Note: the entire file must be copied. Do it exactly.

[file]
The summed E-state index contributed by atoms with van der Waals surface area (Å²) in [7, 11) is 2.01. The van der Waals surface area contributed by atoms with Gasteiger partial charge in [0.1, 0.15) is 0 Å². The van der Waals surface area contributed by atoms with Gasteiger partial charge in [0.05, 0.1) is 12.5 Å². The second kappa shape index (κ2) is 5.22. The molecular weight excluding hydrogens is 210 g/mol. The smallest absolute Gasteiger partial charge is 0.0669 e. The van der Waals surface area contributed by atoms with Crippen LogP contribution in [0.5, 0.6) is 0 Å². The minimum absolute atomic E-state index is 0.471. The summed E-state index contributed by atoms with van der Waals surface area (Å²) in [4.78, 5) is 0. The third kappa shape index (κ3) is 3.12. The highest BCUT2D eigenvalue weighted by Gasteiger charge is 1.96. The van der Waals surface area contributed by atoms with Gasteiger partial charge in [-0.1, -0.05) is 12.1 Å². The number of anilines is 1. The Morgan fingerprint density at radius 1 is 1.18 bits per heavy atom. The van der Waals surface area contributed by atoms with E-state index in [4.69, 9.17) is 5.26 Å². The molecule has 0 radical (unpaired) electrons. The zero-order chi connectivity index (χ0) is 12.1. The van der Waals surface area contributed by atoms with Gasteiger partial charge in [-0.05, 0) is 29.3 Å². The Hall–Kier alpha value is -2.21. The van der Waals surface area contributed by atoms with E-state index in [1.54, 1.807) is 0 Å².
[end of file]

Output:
The summed E-state index contributed by atoms with van der Waals surface area (Å²) in [7, 11) is 2.01. The van der Waals surface area contributed by atoms with Gasteiger partial charge in [0.1, 0.15) is 0 Å². The van der Waals surface area contributed by atoms with Gasteiger partial charge in [0.05, 0.1) is 12.5 Å². The second kappa shape index (κ2) is 5.22. The molecular weight excluding hydrogens is 210 g/mol. The smallest absolute Gasteiger partial charge is 0.0669 e. The van der Waals surface area contributed by atoms with Crippen LogP contribution in [0.5, 0.6) is 0 Å². The minimum absolute atomic E-state index is 0.471. The summed E-state index contributed by atoms with van der Waals surface area (Å²) in [4.78, 5) is 0. The third kappa shape index (κ3) is 3.12. The highest BCUT2D eigenvalue weighted by Gasteiger charge is 1.96. The van der Waals surface area contributed by atoms with Gasteiger partial charge in [-0.1, -0.05) is 12.1 Å². The number of anilines is 1. The Morgan fingerprint density at radius 1 is 1.18 bits per heavy atom. The van der Waals surface area contributed by atoms with E-state index in [4.69, 9.17) is 5.26 Å². The molecule has 0 radical (unpaired) electrons. The zero-order chi connectivity index (χ0) is 12.1. The van der Waals surface area contributed by atoms with Gasteiger partial charge in [-0.05, 0) is 29.3 Å². The Hall–Kier alpha value is -2.21. The van der Waals surface area contributed by atoms with E-state index in [1.54, 1.807) is 0 Å².